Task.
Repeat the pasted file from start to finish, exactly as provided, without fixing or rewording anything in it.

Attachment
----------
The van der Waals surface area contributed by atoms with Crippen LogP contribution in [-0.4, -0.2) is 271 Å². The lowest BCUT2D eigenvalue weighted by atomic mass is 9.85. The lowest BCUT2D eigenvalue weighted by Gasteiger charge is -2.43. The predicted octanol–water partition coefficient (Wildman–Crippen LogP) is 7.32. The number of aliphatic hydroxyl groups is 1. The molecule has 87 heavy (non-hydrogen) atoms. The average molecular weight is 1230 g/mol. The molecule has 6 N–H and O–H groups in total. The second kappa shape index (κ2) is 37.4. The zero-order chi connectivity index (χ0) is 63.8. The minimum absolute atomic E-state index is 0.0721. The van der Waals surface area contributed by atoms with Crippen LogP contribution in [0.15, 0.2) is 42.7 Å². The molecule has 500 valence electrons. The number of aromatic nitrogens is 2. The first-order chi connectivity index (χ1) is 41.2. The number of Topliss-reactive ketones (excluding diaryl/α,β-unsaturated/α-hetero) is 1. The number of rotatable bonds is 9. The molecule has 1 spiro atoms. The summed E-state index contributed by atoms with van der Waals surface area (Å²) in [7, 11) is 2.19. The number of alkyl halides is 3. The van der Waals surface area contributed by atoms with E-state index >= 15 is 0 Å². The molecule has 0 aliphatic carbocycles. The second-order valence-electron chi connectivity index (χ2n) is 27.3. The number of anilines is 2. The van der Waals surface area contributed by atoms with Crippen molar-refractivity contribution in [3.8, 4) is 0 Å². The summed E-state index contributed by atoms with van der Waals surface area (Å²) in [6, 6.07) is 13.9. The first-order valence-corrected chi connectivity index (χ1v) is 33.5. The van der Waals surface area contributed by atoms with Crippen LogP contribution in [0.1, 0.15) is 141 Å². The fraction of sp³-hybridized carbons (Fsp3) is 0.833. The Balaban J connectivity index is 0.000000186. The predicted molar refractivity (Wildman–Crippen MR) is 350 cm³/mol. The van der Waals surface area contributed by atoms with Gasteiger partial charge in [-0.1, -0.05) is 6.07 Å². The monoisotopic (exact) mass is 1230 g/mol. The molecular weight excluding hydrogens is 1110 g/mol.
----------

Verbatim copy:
The van der Waals surface area contributed by atoms with Crippen LogP contribution in [-0.4, -0.2) is 271 Å². The lowest BCUT2D eigenvalue weighted by atomic mass is 9.85. The lowest BCUT2D eigenvalue weighted by Gasteiger charge is -2.43. The predicted octanol–water partition coefficient (Wildman–Crippen LogP) is 7.32. The number of aliphatic hydroxyl groups is 1. The molecule has 87 heavy (non-hydrogen) atoms. The average molecular weight is 1230 g/mol. The molecule has 6 N–H and O–H groups in total. The second kappa shape index (κ2) is 37.4. The zero-order chi connectivity index (χ0) is 63.8. The minimum absolute atomic E-state index is 0.0721. The van der Waals surface area contributed by atoms with Crippen LogP contribution in [0.15, 0.2) is 42.7 Å². The molecule has 500 valence electrons. The number of aromatic nitrogens is 2. The first-order chi connectivity index (χ1) is 41.2. The number of Topliss-reactive ketones (excluding diaryl/α,β-unsaturated/α-hetero) is 1. The number of rotatable bonds is 9. The molecule has 1 spiro atoms. The summed E-state index contributed by atoms with van der Waals surface area (Å²) in [7, 11) is 2.19. The number of alkyl halides is 3. The van der Waals surface area contributed by atoms with E-state index >= 15 is 0 Å². The molecule has 0 aliphatic carbocycles. The second-order valence-electron chi connectivity index (χ2n) is 27.3. The number of anilines is 2. The van der Waals surface area contributed by atoms with Crippen molar-refractivity contribution in [3.8, 4) is 0 Å². The summed E-state index contributed by atoms with van der Waals surface area (Å²) in [6, 6.07) is 13.9. The first-order valence-corrected chi connectivity index (χ1v) is 33.5. The van der Waals surface area contributed by atoms with Crippen LogP contribution in [0.1, 0.15) is 141 Å². The fraction of sp³-hybridized carbons (Fsp3) is 0.833. The Balaban J connectivity index is 0.000000186. The predicted molar refractivity (Wildman–Crippen MR) is 350 cm³/mol. The van der Waals surface area contributed by atoms with Gasteiger partial charge in [-0.1, -0.05) is 6.07 Å². The monoisotopic (exact) mass is 1230 g/mol. The molecular weight excluding hydrogens is 1110 g/mol.